Activism

1 August 2022Comment

No 4 in our series about tackling SeaChange, a destructive quango in East Sussex  

Despite the huge sums of money that had been thrown at SeaChange Sussex, most people in Hastings were unaware of its existence.

SeaChange, the private company which had received millions of pounds of public money to ‘regenerate’ Hastings in East Sussex, including building the much-hated Bexhill-Hastings Link Road (see PN 2658), preferred to keep it that way.

I once went to a ‘consultation’ about yet another new road that SeaChange was building across yet another piece…

1 August 2022Feature

Campaigning wisdom from the heyday of CND, one of Bruce Kent's first pieces in PN

1982: Since I have been asked to do so, and not because I have any exclusive wisdom, experience or success in this field, I would like to share a few thoughts on the work of trying to mobilise public opinion for disarmament.

In recent years, public opinion for disarmament has been mobilised on a massive scale. That process has now to continue to the point when public opinion actually forces changes in national policies. To gather in a park is a most impressive act of witness. To…

24 June 2022Resource

A celebration of the ground-breaking right-to-protest decision

On 25 June 2021, the supreme court of the United Kingdom delivered a landmark judgement on the right to protest, ruling that deliberately obstructive protest can be legal.

Dozens of direct action cases have already benefited from the Ziegler judgement, including that of the Colston Four.

The supreme court reached their historic decision when considering the case of four Christian peace activists who had…

15 June 2022Blog

The Faslane Action for Bomb Ban Camp has led to at least four arrests outside RNAD Coulport, the nuclear warhead storage facility in west Scotland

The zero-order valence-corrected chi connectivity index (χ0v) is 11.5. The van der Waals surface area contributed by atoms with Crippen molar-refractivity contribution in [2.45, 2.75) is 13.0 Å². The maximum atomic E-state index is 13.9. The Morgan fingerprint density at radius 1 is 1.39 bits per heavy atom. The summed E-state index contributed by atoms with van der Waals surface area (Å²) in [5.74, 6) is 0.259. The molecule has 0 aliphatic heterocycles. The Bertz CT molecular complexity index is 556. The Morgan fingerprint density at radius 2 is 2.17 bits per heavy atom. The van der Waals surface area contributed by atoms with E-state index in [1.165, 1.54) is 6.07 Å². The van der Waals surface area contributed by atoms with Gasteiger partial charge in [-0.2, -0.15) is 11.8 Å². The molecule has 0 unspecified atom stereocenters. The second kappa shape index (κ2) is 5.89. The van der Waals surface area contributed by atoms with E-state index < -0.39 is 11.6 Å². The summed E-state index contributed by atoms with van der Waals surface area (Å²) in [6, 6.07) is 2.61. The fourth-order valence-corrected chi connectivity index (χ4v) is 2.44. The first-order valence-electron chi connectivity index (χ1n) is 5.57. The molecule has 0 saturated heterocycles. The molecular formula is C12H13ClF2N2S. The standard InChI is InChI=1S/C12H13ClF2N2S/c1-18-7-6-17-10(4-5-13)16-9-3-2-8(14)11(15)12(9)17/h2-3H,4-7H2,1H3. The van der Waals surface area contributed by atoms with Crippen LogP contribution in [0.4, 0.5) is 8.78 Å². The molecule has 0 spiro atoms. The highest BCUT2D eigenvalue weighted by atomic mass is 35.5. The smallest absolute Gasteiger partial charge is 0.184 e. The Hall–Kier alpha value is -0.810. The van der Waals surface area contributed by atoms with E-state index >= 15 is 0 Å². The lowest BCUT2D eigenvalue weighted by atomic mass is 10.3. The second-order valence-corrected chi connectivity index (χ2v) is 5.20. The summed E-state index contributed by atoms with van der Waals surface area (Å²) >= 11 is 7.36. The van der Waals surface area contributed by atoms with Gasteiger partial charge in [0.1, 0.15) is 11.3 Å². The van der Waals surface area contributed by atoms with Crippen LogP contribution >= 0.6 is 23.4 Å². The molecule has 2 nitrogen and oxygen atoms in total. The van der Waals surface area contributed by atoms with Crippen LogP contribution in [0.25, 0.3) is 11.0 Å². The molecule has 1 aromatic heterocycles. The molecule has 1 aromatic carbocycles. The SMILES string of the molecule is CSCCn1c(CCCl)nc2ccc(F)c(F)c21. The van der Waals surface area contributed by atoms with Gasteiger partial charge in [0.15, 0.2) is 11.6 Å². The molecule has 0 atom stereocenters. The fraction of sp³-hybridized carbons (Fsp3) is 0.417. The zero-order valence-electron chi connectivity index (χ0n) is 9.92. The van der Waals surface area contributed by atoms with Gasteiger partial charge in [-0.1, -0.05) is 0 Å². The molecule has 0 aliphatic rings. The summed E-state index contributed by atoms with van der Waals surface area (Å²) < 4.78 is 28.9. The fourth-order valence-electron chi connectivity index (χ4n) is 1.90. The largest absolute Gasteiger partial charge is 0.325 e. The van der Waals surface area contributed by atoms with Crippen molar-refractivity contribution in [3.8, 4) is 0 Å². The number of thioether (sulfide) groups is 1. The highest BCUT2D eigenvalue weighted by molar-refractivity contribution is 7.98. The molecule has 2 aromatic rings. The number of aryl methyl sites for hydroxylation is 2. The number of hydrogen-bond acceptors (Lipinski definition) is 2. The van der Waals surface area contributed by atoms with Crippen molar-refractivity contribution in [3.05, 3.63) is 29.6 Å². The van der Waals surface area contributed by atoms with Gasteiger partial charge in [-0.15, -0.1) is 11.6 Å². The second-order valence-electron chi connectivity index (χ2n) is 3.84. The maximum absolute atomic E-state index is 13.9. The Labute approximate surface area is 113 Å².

At least four people have been arrested among the many actions this week at the FABB (Faslane Action for Bomb Ban) Camp in Peaton Wood, in western Scotland.

According to the FABB organisers, one of the arrestees was deprived of her heart medication for nine hours by police and threatened with being held overnight without access to her medication.

The FABB Camp is very close to RNAD Coulport in western Scotland, which holds the…

1 June 2022Feature

We hear from the activists behind the landmark legal ruling that deliberately obstructive protest can be legal

Two slogan-covered boxes are bundled out of a van. People lie down on the road next to the boxes. Within seconds, the police are there. So are other campaigners protesting against the DSEI arms fair, which is being set up in the nearby ExCeL Centre. Within minutes, the four people lying in the road – Chris Cole, Henrietta Cullinan, Jo Frew and Nora Ziegler – have been arrested.

This small action, which took place on 5 September 2017, led directly to a ground-breaking legal judgement…

1 June 2022Comment

No 3 in our series about tackling SeaChange, a destructive quango in East Sussex

‘You idiot. You naive, foolish, irresponsible nincompoop. There is really no description of stupidity, no matter how vivid, that is adequate. I quake at the imbecility of it.’

These are the words Tony Blair – not known for self-flagellation – uses in his memoir, A Journey, to describe his decision in 2005 to finally allow the Freedom of Information (FoI) Act to come into force.

When Blair was leader of the opposition, he pledged that if Labour came to power, he would…

1 June 2022Review

PM Press, 2021; 208pp; £16.99 (less for the e-book)  

Rebecca Subar has written a great book. It is not complicated, has lots of stories, and is easy to read. It got better and better as I read through it. I remain inspired. But who is Rebecca?

Rebecca is ‘a transmasculine anti-Zionist able bodied white American Ashkenazi secular Jewish mom.’ She understands both privilege and vulnerability, she knows both being ‘up rank’ and ‘down rank’. This gives her insight and empathy with other vulnerable groups.

Professionally, Rebecca…

1 April 2022Comment

How to hold a destructive quango to account – part two in a series

In 2015, I went with Peace News’ Emily Johns to the Hastings home of John Shaw, director of SeaChange, the ‘not for profit economic development company’ for East Sussex.